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In 1918, the question asked about the returning doughboys was “How you gonna keep ’em happy down on the farm, after they’ve seen Paree?” A little over a quarter century later, you might have changed the French capital to “MGs,” meaning the little British sports cars, and their more powerful brethren, to which American GIs were introduced when passing through the United Kingdom during World War II.
The demobilized Americans who had experienced the nimble little roadsters of Blighty wanted some of that action for themselves, but U.S. carmakers had little for them in the postwar 1940s—mostly just rehashes of whatever was on the production line in the first months of 1942 when auto manufacturing for the civilian market ceased “for the duration.”
Healeys, Rileys, Talbot-Darracqs, Fiats, and other dashing European cars soon flooded these shores to try to tempt sports car enthusiasts and bring much-needed U.S. currency back to their home countries. More than one American felt that U.S. companies should get a share of the sports car business. One of those was Frank Kurtis, a well-known race-car fabricator and metal craftsman.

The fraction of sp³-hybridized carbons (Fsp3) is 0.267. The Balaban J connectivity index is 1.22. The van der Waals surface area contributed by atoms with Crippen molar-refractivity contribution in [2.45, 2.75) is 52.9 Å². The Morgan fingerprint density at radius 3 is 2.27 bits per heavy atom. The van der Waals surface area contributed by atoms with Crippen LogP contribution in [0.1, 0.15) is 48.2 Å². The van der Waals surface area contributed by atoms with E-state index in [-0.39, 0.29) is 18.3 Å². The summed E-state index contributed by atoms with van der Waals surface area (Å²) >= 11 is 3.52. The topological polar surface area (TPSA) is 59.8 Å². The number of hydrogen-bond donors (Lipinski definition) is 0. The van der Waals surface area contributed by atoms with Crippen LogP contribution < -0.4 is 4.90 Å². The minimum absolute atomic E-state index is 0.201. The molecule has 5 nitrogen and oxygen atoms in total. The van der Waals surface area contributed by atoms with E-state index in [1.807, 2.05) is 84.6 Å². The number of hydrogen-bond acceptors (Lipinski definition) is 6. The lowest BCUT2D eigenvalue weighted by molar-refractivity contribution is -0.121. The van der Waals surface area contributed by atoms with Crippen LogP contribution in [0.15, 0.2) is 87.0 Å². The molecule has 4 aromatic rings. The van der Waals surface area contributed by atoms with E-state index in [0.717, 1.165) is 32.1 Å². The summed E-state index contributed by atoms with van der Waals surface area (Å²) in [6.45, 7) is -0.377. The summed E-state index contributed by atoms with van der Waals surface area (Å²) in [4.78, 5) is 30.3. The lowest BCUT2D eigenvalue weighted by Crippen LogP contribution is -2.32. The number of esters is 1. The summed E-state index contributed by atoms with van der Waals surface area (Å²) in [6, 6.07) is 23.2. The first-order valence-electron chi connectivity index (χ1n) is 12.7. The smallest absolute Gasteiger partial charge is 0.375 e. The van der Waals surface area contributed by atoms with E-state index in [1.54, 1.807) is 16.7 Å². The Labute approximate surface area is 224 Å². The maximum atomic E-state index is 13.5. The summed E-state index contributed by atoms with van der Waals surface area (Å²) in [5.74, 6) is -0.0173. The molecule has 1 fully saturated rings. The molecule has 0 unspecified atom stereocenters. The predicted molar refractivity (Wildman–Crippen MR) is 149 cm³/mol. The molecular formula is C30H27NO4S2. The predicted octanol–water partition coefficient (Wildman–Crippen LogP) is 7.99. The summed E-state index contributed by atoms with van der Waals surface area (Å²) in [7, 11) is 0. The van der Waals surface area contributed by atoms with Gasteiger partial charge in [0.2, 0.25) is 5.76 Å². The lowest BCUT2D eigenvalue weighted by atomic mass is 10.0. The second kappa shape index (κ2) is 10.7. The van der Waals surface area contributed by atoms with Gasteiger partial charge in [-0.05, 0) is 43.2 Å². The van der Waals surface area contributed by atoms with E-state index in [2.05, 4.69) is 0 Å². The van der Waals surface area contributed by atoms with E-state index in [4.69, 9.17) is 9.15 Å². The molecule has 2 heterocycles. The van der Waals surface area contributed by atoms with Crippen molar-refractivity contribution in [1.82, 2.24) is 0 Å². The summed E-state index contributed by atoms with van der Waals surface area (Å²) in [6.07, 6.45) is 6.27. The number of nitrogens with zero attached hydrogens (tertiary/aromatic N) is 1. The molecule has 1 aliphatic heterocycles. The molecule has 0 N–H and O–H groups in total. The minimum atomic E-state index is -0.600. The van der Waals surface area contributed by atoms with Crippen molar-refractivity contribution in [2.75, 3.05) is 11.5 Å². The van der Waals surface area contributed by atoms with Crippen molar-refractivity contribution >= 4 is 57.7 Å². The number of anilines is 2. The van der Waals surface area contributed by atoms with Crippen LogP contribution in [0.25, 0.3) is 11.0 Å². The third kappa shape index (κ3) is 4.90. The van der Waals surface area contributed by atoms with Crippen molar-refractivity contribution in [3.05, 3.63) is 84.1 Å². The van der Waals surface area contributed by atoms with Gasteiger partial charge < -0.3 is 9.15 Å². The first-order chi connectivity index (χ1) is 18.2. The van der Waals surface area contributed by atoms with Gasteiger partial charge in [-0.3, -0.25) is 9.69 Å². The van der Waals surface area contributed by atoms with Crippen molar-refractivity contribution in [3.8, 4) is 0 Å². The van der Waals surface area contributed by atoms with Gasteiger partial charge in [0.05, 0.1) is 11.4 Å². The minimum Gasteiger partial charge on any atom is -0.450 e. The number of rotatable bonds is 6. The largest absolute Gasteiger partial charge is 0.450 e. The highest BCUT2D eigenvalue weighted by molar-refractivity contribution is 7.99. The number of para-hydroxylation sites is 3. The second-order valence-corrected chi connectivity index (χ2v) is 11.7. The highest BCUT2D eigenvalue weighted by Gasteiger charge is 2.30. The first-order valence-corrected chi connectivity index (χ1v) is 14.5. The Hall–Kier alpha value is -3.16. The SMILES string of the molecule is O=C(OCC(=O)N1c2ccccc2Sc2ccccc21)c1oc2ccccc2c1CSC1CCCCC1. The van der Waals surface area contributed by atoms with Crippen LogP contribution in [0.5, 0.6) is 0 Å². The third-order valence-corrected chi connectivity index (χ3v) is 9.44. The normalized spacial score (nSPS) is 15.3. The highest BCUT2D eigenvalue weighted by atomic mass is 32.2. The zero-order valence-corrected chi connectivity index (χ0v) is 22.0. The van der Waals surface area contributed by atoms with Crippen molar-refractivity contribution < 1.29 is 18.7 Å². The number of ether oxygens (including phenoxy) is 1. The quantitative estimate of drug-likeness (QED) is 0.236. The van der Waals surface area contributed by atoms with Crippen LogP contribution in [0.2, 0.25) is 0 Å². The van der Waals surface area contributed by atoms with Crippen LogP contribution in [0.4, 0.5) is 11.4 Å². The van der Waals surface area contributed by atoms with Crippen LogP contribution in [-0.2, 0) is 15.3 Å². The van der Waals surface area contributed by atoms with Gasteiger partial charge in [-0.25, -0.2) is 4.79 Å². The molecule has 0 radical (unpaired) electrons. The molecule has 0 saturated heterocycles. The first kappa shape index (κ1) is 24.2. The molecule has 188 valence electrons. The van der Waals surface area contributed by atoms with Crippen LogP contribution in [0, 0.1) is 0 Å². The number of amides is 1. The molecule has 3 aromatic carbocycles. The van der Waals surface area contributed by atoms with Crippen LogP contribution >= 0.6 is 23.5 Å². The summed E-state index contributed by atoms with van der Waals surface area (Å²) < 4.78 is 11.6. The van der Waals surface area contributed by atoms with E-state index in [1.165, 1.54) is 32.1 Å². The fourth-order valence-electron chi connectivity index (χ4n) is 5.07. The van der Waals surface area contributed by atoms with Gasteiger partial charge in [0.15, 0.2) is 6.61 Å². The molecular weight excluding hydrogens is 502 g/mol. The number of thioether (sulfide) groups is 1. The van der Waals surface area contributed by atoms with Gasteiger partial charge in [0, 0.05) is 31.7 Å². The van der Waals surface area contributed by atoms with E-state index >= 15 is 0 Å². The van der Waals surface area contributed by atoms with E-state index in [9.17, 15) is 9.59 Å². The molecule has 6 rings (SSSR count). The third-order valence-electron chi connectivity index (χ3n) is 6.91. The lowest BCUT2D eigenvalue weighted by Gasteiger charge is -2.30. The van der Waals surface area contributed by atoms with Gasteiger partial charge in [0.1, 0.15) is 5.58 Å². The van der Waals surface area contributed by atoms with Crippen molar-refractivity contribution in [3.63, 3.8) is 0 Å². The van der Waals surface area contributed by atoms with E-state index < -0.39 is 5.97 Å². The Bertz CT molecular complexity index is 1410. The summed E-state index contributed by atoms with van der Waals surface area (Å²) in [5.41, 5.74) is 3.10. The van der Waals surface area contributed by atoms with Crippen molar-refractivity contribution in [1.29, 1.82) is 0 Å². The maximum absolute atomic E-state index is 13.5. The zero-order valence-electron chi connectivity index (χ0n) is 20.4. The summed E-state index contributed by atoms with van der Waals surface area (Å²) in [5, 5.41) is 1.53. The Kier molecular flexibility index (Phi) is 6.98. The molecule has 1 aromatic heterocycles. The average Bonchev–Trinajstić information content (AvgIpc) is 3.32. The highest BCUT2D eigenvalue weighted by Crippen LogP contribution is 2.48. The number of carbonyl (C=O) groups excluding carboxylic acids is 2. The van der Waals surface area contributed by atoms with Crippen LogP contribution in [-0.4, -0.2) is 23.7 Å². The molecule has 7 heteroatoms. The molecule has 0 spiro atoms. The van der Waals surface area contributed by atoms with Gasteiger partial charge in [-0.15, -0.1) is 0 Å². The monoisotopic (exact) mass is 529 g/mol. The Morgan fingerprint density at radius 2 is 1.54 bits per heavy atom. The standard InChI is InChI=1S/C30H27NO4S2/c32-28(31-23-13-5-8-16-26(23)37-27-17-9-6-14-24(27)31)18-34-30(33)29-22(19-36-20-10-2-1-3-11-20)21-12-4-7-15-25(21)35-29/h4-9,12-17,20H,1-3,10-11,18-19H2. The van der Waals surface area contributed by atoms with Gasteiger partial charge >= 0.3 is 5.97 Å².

This ’49 Plymouth coupe pulls along a camp trailer – Larry Edsall @ClassicCars.com

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Pick of the Day is a vintage coupe, and for $5,000 more, you get the UHaul trailer as well

Pick of the Day is a vintage coupe

If the Pick of the Day captures your attention, you need to know that it comes with more than just the usual challenge of the price its owner expects. The car is a 1949 Plymouth Business Coupe that its private owner is offering for sale on ClassicCars.com for $32,500.